This week, I’m taking a different perspective on the concept of the “customer sweet spot” I’ve discussed before and in my book, Aaker on Branding. The “sweet spot” idea is based on the fact that brands should consider moving from a digital strategy driven by selling a brand, offering, or firm to connecting with a customer sweet spot by becoming an active partner in a shared-interest program.
A “sweet spot’ reflects a customer’s beliefs, values, activities and passions. The fact is that customers are fundamentally uninterested in your offering, brand or firm – but they are interested in their own things that affect or influence their day-to-day life, and will actively engage in those topics.
I’ve written before how Nature Valley’s Views, “street-view” style portrayal of trails in national parks, connects with hikers. How American Express’s Open Forum allows a small business owner to get advice on everything from human resources to finance to marketing and motivates the consumer to engage with the brand. How Pampers Village, the “go to” place for all issues relating to babies and child care, involves moms and anyone raising a baby.
A shared-interest program can be remarkably good at not only allowing the brand to become a social media player but also creating visibility, credibility and liking as well. In a recent article on The Huffington Post, author Daniel Newman interpreted the shared-interest program concept as a media outlet. Considering a shared-interest program as media clarifies that need to compete or relate to the subcategory of media vehicles in its area of interest. Now your brand is not competing with other brands, unless they also have a media play.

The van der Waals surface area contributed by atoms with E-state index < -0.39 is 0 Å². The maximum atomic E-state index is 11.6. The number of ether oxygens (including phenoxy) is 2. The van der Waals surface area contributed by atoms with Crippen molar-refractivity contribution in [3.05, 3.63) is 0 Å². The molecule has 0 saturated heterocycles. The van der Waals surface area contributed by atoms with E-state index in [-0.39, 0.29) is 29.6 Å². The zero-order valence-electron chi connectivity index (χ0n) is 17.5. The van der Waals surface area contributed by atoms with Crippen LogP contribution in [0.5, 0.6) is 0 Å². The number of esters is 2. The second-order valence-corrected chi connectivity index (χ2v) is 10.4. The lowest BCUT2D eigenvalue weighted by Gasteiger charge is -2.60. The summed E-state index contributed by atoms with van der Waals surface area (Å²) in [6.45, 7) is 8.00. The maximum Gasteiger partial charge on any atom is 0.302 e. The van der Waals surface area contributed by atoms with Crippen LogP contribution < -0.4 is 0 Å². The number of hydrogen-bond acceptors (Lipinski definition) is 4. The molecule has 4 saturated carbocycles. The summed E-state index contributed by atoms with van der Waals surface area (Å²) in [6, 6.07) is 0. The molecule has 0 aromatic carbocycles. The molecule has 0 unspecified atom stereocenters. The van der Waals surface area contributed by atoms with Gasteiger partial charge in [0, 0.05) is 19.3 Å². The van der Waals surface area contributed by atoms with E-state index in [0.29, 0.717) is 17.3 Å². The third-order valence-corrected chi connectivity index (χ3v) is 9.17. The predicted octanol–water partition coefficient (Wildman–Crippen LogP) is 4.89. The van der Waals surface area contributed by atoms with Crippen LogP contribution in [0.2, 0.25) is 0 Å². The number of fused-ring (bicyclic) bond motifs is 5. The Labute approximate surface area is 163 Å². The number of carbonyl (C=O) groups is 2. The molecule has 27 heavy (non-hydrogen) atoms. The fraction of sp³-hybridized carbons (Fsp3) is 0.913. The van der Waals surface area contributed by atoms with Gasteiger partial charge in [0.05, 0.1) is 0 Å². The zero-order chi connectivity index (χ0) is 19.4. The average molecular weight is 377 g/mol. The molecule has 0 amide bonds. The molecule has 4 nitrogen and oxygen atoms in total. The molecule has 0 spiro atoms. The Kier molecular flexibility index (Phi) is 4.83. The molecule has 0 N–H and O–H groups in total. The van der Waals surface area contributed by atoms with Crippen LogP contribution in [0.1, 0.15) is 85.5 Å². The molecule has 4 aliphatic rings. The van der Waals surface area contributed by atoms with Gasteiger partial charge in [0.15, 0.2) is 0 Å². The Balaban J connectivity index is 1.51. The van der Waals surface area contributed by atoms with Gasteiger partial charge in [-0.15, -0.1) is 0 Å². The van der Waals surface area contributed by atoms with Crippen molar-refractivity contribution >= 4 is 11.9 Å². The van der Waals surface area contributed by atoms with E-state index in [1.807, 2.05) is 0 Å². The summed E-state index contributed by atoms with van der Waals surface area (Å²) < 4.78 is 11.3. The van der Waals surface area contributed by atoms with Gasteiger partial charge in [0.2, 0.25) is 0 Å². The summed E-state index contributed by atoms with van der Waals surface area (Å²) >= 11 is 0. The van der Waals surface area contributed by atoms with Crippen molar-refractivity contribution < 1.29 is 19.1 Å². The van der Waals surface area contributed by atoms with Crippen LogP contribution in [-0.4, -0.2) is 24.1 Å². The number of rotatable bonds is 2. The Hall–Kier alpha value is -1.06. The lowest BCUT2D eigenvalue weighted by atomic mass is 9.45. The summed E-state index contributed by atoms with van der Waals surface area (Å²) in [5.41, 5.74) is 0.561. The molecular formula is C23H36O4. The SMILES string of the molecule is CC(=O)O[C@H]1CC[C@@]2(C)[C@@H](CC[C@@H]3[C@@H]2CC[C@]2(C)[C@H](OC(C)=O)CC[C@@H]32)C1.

A hiking campaign by Nature Valley must compete with a hiking magazine, The American Express Open Forum with a variety of small business learning options, and Pampers Village with baby care sources. To get traction, a shared-interest program needs to have reason to thrive in the media world. It could have a niche that is under-served by alternatives, provide some feature or content that others lack, or do something better than others.
It is clear that content is king, and the media concept provides a standard by which to set goals and measure results. Newman makes an interesting assertion that trust is a key to brand success and that the reason that a shared interest program will add value to the brand is by engendering trust.
Trust is created because the brand is shown to have a higher purpose, e.g. a passion for hiking, a quest to understand and elevate the management of small businesses, or a passion for babies and baby care. This purpose reflects the value of the brand and enforces the idea that the brand is not only interested in gaining sales and profits. A natural implication is that any brand so interested in the higher purpose should be trusted to create high quality, innovative offerings. There is little question that trust is a brand issue.
According the Gerzema and Lebar, authors of The Brand Bubble, the Y&R BAV databases show that the percentage of brands regarded as trustworthy has dropped from 52% to 25% from 1997 to 2006, and that the trend has continued to today. Those brands that enjoy trust have credibility in their communication also have the edge in likability and loyalty, because there is a basis for a relationship beyond functional benefits. Justifying, developing, managing and evaluating a shared-interest program is difficult because it takes the brand out of its comfort zone and because the likely payoff is in the future without unambiguous measures. The concept of brand as media and the introduction of trust as a potential benefit is a helpful perspective when on such a journey.